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Industry Fears the Red Pill
Richard Forno, 2001-08-30

The security community must choose between the red pill of full disclosure or the blue pill of security through obscurity.

After my keynote address at Rubi-Con III in Detroit back in April, a few people chastised me for making a reference to The Matrix in my presentation. In the movie, the characters were divided into two types depending on the type of pill they chose to ingest. People who took the red pill were the guardians of truth and humanity: they worked ?outside the system? and understood the reality of the post-apocalyptic world the movie was set in. Those who chose to take the blue pill would remain blissfully ignorant of the truth, unaware that what they thought, perceived, and experienced was controlled by the machines that were subjugating mankind.

In my speech, I drew the analogy that the majority of the world?s computing public chooses to ingest the blue pill. They wander through life blissfully ignorant of the potential problems associated with the high-tech environment they?re so enamored with and dependent upon. These people are content to take as gospel the truth as presented by software vendors and industry cartels as the gospel. This extends to quality assessment.

In the software industry?s ideal blue pill world, vendors would hear about potential problems with their products directly from users or researchers. They would also keep this knowledge for themselves: the vast majority of the populace would never become aware of such problems. In the unlikely case that vendors even acknowledged that such problems existed, they would then decide if, when, and how to address them. Consumers would be at the mercy of corporations.

Fortunately, such a world doesn?t exist?or does it?

In the real world products are marketed on claims of security and operational reliability. Anything that undermines that claim - whether true or not - threatens the public perception of the vendor?s product and, subsequently, threatens profits. Vendors have a vested interest in quashing any public discussion of quality concerns that might contradict their marketing propaganda, preferably before they become too widely known. Fortunately, there is a counter to the vendors? vested interests. While the characters in The Matrix had the red pill to reveal the truth and reality, the tech world has full disclosure.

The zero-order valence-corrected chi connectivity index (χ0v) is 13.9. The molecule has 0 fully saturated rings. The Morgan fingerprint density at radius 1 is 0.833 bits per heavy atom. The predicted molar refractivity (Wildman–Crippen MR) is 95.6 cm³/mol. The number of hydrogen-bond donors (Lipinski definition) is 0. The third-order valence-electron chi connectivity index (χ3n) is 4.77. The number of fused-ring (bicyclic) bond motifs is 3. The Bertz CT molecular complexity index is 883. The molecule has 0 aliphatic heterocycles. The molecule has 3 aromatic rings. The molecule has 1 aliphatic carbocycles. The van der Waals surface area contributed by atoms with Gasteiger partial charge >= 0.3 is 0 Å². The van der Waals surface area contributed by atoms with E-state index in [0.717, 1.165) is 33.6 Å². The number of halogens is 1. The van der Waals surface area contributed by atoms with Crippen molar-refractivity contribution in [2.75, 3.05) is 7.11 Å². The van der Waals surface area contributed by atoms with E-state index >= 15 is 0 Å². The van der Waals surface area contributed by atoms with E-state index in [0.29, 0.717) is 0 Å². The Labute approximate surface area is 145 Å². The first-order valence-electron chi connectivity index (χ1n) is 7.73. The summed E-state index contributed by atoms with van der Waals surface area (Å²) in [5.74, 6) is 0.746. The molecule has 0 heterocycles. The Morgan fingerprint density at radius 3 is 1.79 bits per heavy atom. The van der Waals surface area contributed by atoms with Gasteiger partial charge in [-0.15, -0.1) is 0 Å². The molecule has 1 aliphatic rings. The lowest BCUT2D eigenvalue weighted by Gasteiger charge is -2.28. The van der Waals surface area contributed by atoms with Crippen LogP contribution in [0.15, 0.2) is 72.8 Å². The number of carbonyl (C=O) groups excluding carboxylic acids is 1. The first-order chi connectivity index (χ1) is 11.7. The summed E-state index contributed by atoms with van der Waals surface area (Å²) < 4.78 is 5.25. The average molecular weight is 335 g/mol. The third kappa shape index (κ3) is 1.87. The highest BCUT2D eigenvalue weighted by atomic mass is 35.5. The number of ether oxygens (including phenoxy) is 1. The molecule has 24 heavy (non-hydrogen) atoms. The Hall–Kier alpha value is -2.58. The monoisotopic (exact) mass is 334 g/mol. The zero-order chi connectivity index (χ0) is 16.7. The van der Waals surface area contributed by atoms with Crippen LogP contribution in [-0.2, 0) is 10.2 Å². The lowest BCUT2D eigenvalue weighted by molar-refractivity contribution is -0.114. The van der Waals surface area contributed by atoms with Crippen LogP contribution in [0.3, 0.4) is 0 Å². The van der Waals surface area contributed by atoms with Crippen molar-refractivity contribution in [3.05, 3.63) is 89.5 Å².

Full disclosure is a security philosophy based on the principle that the details of security vulnerabilities should be made available to everyone so that all users - not just vendors or potential intruders - can benefit from knowledge of potential weaknesses. By making the information public, the security community forces the vendor to be accountable for any vulnerabilities. If weaknesses are discovered, vendors can be pressured into providing security fixes quickly. Furthermore, because the information is common knowledge, all members of the community can take the appropriate steps to protect themselves if they are employing the software in question.

Of course, there are also arguments to be made against full disclosure, the primary one being that it puts dangerous knowledge in the hands of people who may misuse it. This is the worldview favored by advocates of security through obscurity, a creed that espouses that vulnerability information should be revealed only to vendors and a few security experts: if the details of a system are not made publicly available the system will be more secure.